TREE PLANTING INFO
Where should I plant my tree?
1. SUN:Plant it in a location where it gets full sun. It shouldn’t be in a place where there it only gets sun for part of the day.
2. NOT IN A LOW POINT: Frost likes to settle in low points, in small valleys, and at the bottom of hills. Plant your tree either at the top of a hill or on the side of the hill so that the frost settles below it.
3. WELL DRAINED:Ok, this is where soil comes in. Ideally, as stated above, you already have your tree located on the top or side of a hill for frost protection. The next, and arguably most important variable to think about is what kind of soil it’s going into. You can read books on this, but for now, I’ll keep it simple.
The soil where these trees are coming from is a light, well-draining sandy loam soil. Ideally your tree could find a spot with similar soil. However, if the soil at your planting location is clay, or anything heavier than sandy loam, you are going to need to plant the tree a bit raised. To do this, plant the tree in a hole that is half as deep as the root ball, so that when the tree sits in its hole, the half of the root ball sits above the ground. Once you remove parts of the burlap and basket, you will want to bring in topsoil and feather it around the tree making a gradual hill up to the tree. This allows the roots an option to sink into the heavier soil when it’s ready, but they also have another more similar environment to move into. The WORSTthing you can do is plant your tree fully in a deep clay hole. It will not drain easily and you are essentially putting it into a clay bowl of water once you water it. It will drown. If there is any question, err on the side of planting it shallow and feathering around it.
4. How close to other apple trees?You can plant your apple trees as close as 12-15 feet to other apple tree, but not closer.
5. Pollination: Usually there are other apple or crabapple trees within the ¼ mile bee flight distance away from most locations. But, if you’re not sure, it might be good to plant another apple or crabapple tree of a different variety on your property to ensure that you’re apple blossoms get pollinated.
How to plant the tree?
1. Dig your hole:As we talked about above, this depends on the soil. In light soil, the top of the root ball should be level with the ground, which is about 18” depending on the root ball. As we talked about above, the hole should be about half of that in heavier soil, see the section on drainage above for more info.
2. Unload:Get your tree into the hole with the burlap and wire cage still on it. There are several ways of doing this, I won’t go into detail here because it depends on what equipment you are using.
3. Straightening the tree:Try to ensure that the tree lands upright as it is harder to straighten once it’s in the ground. DO NOT use the trunk or any part of the tree to try to straighten it. This could break the tree.Use the wire basket to move the root ball in such a way that the whole tree will become straight. You can use a chain and the bucket that you used to unload your tree.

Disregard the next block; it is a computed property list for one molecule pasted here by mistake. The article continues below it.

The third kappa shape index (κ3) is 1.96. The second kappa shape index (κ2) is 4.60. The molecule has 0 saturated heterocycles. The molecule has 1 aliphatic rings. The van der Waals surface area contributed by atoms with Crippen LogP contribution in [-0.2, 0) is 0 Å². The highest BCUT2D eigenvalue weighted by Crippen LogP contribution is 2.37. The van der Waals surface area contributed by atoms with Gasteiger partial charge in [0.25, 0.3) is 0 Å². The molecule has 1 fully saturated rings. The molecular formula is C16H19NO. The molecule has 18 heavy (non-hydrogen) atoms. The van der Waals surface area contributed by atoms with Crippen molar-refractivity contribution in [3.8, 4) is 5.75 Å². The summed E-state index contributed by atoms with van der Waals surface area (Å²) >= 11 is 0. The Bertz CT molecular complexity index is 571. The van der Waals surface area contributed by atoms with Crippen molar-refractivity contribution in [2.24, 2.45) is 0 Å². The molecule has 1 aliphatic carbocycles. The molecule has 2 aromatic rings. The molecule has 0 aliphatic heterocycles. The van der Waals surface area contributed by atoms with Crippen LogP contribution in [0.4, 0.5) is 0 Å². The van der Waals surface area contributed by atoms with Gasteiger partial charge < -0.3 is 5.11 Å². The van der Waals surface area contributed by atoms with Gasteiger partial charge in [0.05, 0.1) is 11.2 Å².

4. Burlap and Wire:Once the tree is where you want it, use wire cutters to take the wire cage off as far down as you can, and a knife to do the same with the burlap. The rest can stay in ground.
5. Cover:Once the burlap and wire are off, cover the rest of the hole with soil, and lightly tamp it down, or bring in topsoil and feather it as we stated in the ‘well drained’ section.
6. WATER: Once you’ve planted your tree, give it a good long soak. It should get watered with a good soak every week to 10 days after this first watering, which could include a solid rain event every week to 10 days.
7. Fertilizer:NO! It’s best not to fertilize within the first year that the tree has been planted. After about a year, or 2-4” of new terminal growth, you can top dress with compost or fertilizer around the drip line of the tree. You can put mulch around the top if you want to help keep moisture in.
8. Stake:If you have your tree in a shallower hole, it might be a good idea to stake your tree, especially if it’s in a windy location. This can be done with 3 stakes and wire, (with hose around the wire where it touches the tree) to keep the tree from knocking over while it’s establishing its roots in its new home.
9. Mouse guard:**There are very few things that can kill an apple tree. The two things that will guarantee to kill an apple tree are 1- getting girdled, and 2- being too wet. In the winter, mice and voles love eating the bark of apple trees for dinner. If they succeed and eat around the entire circumference of the tree, this is called being girdled, and it will kill the tree. If they just eat some of the bark, the tree will be hurt, but it will survive, but you want to keep them away if you can.
To do this, make sure to mow around the trunk of your tree. Then put some sort of mouse guard around the base of the tree for the winter. Metal screen works really well, as long as it sits in the soil so the mice can’t get underneath it. It should be about 18” tall so the mice can’t get above it.